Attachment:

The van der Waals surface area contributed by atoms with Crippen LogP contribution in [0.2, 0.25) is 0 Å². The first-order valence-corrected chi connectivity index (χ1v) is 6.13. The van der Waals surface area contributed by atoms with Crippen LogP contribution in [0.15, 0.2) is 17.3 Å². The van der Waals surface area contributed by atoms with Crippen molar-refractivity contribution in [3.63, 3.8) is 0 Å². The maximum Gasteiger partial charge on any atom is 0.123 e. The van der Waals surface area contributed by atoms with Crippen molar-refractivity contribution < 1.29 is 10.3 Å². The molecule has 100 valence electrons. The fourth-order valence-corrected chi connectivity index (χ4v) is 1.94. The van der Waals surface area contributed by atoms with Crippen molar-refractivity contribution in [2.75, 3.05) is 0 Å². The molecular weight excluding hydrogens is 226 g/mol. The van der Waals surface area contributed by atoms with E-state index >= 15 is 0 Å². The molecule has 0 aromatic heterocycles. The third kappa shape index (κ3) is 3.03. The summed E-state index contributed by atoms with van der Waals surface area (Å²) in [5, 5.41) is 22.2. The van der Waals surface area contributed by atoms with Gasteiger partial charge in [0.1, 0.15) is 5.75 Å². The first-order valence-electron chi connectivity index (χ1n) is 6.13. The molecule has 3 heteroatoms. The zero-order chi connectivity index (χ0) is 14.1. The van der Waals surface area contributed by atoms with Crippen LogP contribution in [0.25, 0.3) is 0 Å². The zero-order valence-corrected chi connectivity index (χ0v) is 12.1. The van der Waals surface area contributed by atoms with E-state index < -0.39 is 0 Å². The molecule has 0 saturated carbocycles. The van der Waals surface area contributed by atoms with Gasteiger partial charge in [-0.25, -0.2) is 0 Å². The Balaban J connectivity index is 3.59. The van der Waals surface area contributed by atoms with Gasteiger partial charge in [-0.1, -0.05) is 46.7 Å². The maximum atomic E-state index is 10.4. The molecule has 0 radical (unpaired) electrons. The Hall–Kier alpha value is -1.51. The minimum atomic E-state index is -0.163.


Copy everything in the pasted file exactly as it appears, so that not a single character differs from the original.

The van der Waals surface area contributed by atoms with Crippen LogP contribution in [0.2, 0.25) is 0 Å². The first-order valence-corrected chi connectivity index (χ1v) is 6.13. The van der Waals surface area contributed by atoms with Crippen LogP contribution in [0.15, 0.2) is 17.3 Å². The van der Waals surface area contributed by atoms with Crippen molar-refractivity contribution in [3.63, 3.8) is 0 Å². The maximum Gasteiger partial charge on any atom is 0.123 e. The van der Waals surface area contributed by atoms with Crippen molar-refractivity contribution < 1.29 is 10.3 Å². The molecule has 100 valence electrons. The fourth-order valence-corrected chi connectivity index (χ4v) is 1.94. The van der Waals surface area contributed by atoms with Crippen molar-refractivity contribution in [2.75, 3.05) is 0 Å². The molecular weight excluding hydrogens is 226 g/mol. The van der Waals surface area contributed by atoms with E-state index >= 15 is 0 Å². The molecule has 0 aromatic heterocycles. The third kappa shape index (κ3) is 3.03. The summed E-state index contributed by atoms with van der Waals surface area (Å²) in [5, 5.41) is 22.2. The van der Waals surface area contributed by atoms with Gasteiger partial charge in [0.1, 0.15) is 5.75 Å². The first-order valence-electron chi connectivity index (χ1n) is 6.13. The molecule has 3 heteroatoms. The zero-order chi connectivity index (χ0) is 14.1. The van der Waals surface area contributed by atoms with Crippen LogP contribution in [0.25, 0.3) is 0 Å². The zero-order valence-corrected chi connectivity index (χ0v) is 12.1. The van der Waals surface area contributed by atoms with E-state index < -0.39 is 0 Å². The molecule has 0 saturated carbocycles. The van der Waals surface area contributed by atoms with Gasteiger partial charge in [-0.25, -0.2) is 0 Å². The Balaban J connectivity index is 3.59. The van der Waals surface area contributed by atoms with Gasteiger partial charge in [-0.1, -0.05) is 46.7 Å². The maximum atomic E-state index is 10.4. The molecule has 0 radical (unpaired) electrons. The Hall–Kier alpha value is -1.51. The minimum atomic E-state index is -0.163.